ANAT2341 Lab 6

From Embryology


  • Weekly Quiz + revision (15 minutes)
  • Practical class activities (45 minutes)
  • Guest Lecture by A/Prof Kirsty Walters
  • Practical Class Revision (15 minutes)


  • Virtual embryo dissections
  • SmartSparrow module
  • Specimens of human birth abnormalities


  • Understand development of the reproductive system.
  • Understand development of the renal system.
  • Understand the developmental basis of abnormalities associated with placental development and the reproductive and urinary systems.

GUEST LECTURER - Dr Kirsty Walters

Kirsty Walters.jpg

Dr Kirsty Walters

Dr Kirsty Walters is a Senior Lecturer in Women’s and Children’s Health at the University of New South Wales (UNSW), Sydney, specialising in the field of female reproduction and ovarian function.


Dr Walters was awarded her PhD in 2005 from Edinburgh University, Scotland, and was then recruited by the ANZAC Research Institute (ARI) to undertake a post-doctoral position investigating the role androgens play in regulating female reproduction and physiology. In February 2016 the UNSW recruited her to head up the Ovarian Biology Laboratory based in the Wallace Wurth, which forms part of the world-leading biomedical precinct at UNSW.

Research interests:

Dr Walters’ research involves using customized genetic mouse models in combination with clinical samples and trials to dissect out the fundamental mechanisms regulating female reproduction and polycystic ovary syndrome (PCOS). In particular, her research has focused on understanding the role androgens play in regulating female fertility and PCOS. Findings from this research will identify therapeutic targets for improved treatment of female infertility and the wide range of health issues associated with PCOS, including obesity, insulin resistance, type 2 diabetes and cardiovascular risk.

An Introduction to Polycystic Ovary Syndrome (PCOS)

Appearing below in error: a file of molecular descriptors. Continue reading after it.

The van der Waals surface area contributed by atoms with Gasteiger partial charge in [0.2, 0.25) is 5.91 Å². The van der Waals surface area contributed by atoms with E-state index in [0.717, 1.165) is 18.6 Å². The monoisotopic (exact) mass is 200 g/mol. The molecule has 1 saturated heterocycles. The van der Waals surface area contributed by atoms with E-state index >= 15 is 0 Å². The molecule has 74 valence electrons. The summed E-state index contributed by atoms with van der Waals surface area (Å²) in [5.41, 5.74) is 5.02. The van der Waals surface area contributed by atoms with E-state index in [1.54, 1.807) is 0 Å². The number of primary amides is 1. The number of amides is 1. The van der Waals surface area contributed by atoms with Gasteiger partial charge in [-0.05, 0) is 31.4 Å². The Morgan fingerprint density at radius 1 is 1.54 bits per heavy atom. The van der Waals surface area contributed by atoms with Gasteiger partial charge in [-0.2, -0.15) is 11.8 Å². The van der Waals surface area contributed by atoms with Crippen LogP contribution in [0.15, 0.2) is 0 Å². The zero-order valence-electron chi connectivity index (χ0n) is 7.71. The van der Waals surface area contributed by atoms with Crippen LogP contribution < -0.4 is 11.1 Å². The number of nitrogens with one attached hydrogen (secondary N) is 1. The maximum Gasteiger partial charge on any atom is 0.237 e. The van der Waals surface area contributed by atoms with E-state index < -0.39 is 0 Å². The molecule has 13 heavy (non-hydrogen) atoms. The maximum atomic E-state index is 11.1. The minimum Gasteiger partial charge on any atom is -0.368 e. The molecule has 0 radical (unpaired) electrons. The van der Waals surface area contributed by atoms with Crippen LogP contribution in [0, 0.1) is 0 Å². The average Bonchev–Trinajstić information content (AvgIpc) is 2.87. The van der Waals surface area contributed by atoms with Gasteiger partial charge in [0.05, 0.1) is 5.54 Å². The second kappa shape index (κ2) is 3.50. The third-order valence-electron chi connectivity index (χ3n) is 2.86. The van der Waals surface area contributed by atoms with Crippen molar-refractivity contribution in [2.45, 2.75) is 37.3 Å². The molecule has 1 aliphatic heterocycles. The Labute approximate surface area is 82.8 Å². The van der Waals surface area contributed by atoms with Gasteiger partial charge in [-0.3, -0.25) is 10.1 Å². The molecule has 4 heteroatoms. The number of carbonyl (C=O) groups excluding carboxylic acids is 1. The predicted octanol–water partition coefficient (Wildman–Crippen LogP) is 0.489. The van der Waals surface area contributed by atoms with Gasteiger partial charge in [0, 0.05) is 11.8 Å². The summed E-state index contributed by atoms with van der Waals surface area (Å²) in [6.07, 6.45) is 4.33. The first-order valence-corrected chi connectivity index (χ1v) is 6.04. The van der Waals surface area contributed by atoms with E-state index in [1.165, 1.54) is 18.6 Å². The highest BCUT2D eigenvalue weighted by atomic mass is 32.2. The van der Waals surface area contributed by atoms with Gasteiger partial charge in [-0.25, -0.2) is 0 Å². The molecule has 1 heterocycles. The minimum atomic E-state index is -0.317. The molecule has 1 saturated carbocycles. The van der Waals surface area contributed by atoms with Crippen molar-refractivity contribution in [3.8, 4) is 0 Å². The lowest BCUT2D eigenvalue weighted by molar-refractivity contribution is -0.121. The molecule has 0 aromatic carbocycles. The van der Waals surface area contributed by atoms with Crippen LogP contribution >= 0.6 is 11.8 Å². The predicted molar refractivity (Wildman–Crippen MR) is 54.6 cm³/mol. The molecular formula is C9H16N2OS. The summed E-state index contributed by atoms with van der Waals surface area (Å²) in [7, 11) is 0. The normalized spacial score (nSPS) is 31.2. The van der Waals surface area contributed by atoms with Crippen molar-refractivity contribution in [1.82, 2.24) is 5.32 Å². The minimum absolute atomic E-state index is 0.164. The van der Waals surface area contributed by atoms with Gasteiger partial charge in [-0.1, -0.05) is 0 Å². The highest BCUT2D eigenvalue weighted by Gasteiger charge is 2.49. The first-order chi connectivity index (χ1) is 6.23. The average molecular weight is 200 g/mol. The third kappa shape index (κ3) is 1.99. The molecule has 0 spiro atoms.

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Polycystic Ovary Syndrome Mouse Model Caldwell ASL, Edwards MC, Desai R, Jimenez M, Gilchrist RB, Handelsman DJ & Walters KA. (2017). Neuroendocrine androgen action is a key extraovarian mediator in the development of polycystic ovary syndrome. Proc. Natl. Acad. Sci. U.S.A. , 114, E3334-E3343. PMID: 28320971 DOI.

Polycystic ovary syndrome mouse model.jpg Experimental design

For this study, PCOS was induced in wild-type, global, neuron-specific, and granulosa cell-specific androgen receptor knockout mice by s.c. inserting dihydrotestosterone implants in the mice for 3 mo. Control mice were implanted with blank implants.

Body weight, estrous cycling, blood pressure, fasting glucose, oral glucose tolerance, and insulin tolerance were assessed before collection of serum and tissues at 16 wk of age.

Dihydrotestosterone structure cartoon

Dihydrotestosterone - The hormonally active form of testosterone (male sex hormone) produced by enzyme (5-alpha reductase) conversion. In the male embryo, this can occur in the genital skin which then supports external genital development. In the adult, this conversion occurs in a number of different tissues. A known treatment for prostate cancer include 5-alpha reductase inhibitors.

Role of Androgens in the Ovary Walters KA & Handelsman DJ. (2017). Role of androgens in the ovary. Mol. Cell. Endocrinol. , , . PMID: 28687450 DOI.